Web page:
Universidade de Vigo (SPAIN)
About this paper:
Appears in: ICERI2009 Proceedings
Publication year: 2009
Pages: 5136-5139
ISBN: 978-84-613-2953-3
ISSN: 2340-1095
Conference name: 2nd International Conference of Education, Research and Innovation
Dates: 16-18 November, 2009
Location: Madrid, Spain
Currently, the university tends to promote learning more learner-centered, creating a more interactive and motivational environment for students and teachers. At public Universities in Europe, this trend has been driven by so-called Bologna Declaration (EME, 1999) and the construction of the European Higher Education Area (EHEA). Its main goal is to create more comparable, compatible and coherent systems of higher education in Europe. Then, the fundamental challenge of adapting our courses to the European credit system (ECTS) is to design programs focused on student learning.
Cooperative learning methods or problem-solving based learning are genuine alternatives. In both cases, students are the main figures of the activity, organized in groups. Jigsaw is a cooperative learning strategy that enables each student of a “home” group to specialize in one aspect of a learning unit. Students meet with members from other groups who are assigned the same aspect, and after mastering the material, return to the “home” group and teach the material to their group members. The purpose of Jigsaw is to develop teamwork and cooperative learning skills within all students.
Jigsaw also takes careful monitoring. Instructors will be moving among the various expert teams, monitoring their progress and checking to see that all students are involved. Since these expert teams do not have the defined roles identified in the structured learning teams, students do not function as efficiently in these new, temporary teams. Instructors must ensure that students remain focused on both the learning objectives and on the subsequent teaching task. Clearly, too, they must be certain that students are producing valid responses.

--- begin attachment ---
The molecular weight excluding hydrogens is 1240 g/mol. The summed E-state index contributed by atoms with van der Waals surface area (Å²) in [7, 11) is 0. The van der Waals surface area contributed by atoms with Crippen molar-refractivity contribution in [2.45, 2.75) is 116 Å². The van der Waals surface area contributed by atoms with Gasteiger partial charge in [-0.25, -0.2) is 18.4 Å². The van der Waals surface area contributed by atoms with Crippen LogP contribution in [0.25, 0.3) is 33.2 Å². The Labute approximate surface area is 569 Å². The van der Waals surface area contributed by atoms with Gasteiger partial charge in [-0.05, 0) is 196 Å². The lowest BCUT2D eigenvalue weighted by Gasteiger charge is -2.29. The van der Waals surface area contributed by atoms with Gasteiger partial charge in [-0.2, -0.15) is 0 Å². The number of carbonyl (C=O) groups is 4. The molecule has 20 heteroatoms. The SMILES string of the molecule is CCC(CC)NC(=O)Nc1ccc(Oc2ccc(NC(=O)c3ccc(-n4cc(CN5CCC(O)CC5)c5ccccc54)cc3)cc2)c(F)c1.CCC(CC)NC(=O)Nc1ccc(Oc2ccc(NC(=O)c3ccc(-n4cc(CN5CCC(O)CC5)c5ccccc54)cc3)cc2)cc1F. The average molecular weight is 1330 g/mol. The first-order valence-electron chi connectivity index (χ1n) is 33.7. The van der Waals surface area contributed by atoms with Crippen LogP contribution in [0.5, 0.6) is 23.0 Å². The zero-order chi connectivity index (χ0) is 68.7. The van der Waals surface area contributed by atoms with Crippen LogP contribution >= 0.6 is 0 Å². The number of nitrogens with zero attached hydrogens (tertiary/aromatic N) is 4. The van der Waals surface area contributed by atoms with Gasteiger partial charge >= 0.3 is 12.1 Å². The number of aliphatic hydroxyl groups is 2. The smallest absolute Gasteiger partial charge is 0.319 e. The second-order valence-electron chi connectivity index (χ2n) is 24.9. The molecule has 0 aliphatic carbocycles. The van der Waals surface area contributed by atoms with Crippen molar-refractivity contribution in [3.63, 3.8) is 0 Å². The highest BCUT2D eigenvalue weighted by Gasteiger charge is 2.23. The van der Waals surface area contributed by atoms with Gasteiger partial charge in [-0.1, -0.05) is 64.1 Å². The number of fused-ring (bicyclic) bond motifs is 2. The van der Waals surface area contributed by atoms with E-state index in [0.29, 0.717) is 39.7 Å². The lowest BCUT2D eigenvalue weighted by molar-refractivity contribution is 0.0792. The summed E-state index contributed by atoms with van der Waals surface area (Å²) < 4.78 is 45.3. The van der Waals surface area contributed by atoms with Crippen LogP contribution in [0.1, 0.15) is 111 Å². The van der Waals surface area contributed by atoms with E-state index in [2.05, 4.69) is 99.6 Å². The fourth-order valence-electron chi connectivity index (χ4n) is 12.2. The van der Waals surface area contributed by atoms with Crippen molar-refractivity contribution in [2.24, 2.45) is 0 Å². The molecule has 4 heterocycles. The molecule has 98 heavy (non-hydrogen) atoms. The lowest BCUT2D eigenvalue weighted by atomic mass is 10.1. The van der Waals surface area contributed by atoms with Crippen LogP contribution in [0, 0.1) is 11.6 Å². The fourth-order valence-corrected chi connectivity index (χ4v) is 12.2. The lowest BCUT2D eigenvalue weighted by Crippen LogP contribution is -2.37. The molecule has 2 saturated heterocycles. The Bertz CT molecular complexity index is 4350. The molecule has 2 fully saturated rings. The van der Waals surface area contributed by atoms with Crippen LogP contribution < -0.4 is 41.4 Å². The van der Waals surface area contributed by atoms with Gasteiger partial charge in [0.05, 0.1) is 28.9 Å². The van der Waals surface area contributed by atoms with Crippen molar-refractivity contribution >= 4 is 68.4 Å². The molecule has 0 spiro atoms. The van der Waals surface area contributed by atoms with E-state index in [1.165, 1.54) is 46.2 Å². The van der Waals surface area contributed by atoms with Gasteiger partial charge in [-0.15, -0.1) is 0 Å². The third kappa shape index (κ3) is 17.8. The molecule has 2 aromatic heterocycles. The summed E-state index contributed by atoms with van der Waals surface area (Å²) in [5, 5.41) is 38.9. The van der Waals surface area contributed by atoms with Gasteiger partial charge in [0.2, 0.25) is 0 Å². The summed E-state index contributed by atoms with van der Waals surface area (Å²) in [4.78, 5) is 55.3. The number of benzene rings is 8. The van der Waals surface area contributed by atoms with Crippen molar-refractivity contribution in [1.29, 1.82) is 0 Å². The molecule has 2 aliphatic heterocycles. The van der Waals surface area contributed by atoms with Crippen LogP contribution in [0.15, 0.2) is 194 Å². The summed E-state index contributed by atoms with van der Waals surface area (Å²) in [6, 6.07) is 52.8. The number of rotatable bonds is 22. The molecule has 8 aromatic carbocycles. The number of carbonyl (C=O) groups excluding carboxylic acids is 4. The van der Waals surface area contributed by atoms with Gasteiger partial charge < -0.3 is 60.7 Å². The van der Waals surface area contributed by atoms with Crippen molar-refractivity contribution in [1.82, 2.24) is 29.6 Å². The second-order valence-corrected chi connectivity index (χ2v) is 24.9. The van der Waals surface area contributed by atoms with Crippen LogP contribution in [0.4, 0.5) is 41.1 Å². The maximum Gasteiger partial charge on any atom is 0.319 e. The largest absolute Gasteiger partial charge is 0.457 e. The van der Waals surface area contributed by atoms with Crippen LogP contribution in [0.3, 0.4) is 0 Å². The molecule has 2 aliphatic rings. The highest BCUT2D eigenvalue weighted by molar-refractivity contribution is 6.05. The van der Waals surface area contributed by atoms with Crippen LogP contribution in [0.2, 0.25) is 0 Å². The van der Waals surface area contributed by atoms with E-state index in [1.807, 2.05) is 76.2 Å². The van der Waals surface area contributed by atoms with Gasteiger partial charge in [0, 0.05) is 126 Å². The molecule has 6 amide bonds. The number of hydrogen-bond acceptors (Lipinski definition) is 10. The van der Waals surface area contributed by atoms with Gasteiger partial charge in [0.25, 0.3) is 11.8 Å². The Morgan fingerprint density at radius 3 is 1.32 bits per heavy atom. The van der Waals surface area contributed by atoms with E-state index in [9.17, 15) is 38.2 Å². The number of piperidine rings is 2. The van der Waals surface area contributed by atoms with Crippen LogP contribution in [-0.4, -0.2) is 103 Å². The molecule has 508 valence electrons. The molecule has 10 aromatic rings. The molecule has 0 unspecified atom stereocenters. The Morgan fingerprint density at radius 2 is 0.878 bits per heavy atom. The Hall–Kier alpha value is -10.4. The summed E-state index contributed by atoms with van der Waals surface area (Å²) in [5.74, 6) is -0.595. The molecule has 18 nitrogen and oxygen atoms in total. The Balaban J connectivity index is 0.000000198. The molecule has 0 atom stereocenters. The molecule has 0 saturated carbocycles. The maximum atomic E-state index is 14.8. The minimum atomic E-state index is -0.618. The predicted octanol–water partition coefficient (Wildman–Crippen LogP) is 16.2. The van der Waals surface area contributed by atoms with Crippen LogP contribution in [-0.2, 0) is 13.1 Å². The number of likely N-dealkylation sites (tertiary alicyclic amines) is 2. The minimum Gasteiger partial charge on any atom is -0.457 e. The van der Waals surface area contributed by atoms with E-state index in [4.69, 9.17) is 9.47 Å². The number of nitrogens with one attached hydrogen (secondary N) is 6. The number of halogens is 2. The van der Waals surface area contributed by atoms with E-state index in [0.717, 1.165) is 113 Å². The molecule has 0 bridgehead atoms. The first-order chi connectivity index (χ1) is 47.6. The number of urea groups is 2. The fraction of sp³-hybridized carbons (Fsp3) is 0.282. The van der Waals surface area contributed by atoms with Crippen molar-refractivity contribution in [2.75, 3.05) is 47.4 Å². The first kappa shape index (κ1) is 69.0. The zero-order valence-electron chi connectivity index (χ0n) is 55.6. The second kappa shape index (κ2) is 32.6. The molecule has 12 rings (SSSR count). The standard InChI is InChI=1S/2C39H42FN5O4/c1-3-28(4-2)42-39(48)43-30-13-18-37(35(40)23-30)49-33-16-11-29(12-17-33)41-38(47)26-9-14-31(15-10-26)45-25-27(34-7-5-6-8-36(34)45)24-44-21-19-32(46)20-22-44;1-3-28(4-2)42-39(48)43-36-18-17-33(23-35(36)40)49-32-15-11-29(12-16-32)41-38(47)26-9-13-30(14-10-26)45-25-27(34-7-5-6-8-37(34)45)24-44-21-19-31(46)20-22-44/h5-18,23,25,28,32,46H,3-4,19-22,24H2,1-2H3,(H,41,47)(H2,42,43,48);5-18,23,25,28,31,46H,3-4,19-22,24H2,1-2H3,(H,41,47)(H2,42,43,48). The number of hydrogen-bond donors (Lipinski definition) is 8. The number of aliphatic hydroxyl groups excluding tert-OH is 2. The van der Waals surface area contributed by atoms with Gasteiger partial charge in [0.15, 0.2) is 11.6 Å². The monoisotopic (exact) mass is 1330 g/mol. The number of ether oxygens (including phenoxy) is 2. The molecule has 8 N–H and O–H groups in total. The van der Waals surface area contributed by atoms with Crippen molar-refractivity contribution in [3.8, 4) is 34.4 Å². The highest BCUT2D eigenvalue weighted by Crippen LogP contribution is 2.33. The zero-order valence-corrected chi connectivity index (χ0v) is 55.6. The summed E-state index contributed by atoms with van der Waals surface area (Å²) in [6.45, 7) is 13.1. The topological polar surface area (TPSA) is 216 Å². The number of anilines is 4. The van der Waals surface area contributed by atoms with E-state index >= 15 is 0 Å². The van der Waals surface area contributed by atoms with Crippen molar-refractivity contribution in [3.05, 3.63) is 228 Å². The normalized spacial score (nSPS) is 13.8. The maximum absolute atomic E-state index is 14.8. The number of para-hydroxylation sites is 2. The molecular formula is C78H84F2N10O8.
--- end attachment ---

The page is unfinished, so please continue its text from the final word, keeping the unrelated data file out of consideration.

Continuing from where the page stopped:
This study analyzes the use of an active learning technique, the Jigsaw, in classes in advanced engineering courses. The characteristics, theoretical results and final conclusions of this experience for the improvement of the learning process and its evaluation of a reduced group of students of a university course, are presented in this article. The experiment was done with two engineering courses at the University of Vigo (Spain). The aim was to awaken student interest and participation in the lessons.
Analysis of the observations suggested that the majority of students became actively involved with the activity. It can be concluded that the proposed activities improved the motivation of the students, stimulated consultation and study texts, and favored the application of the conceptual contents to real problems situations. Moreover, the research shows that Jigsaw cooperative groups, when students work together in heterogeneous groups, may improve race relations within a classroom. Working together within teams generates a more accepting and realistic view of other students than competitive and individualistic learning experiences.
active learning, jigsaw, engineering.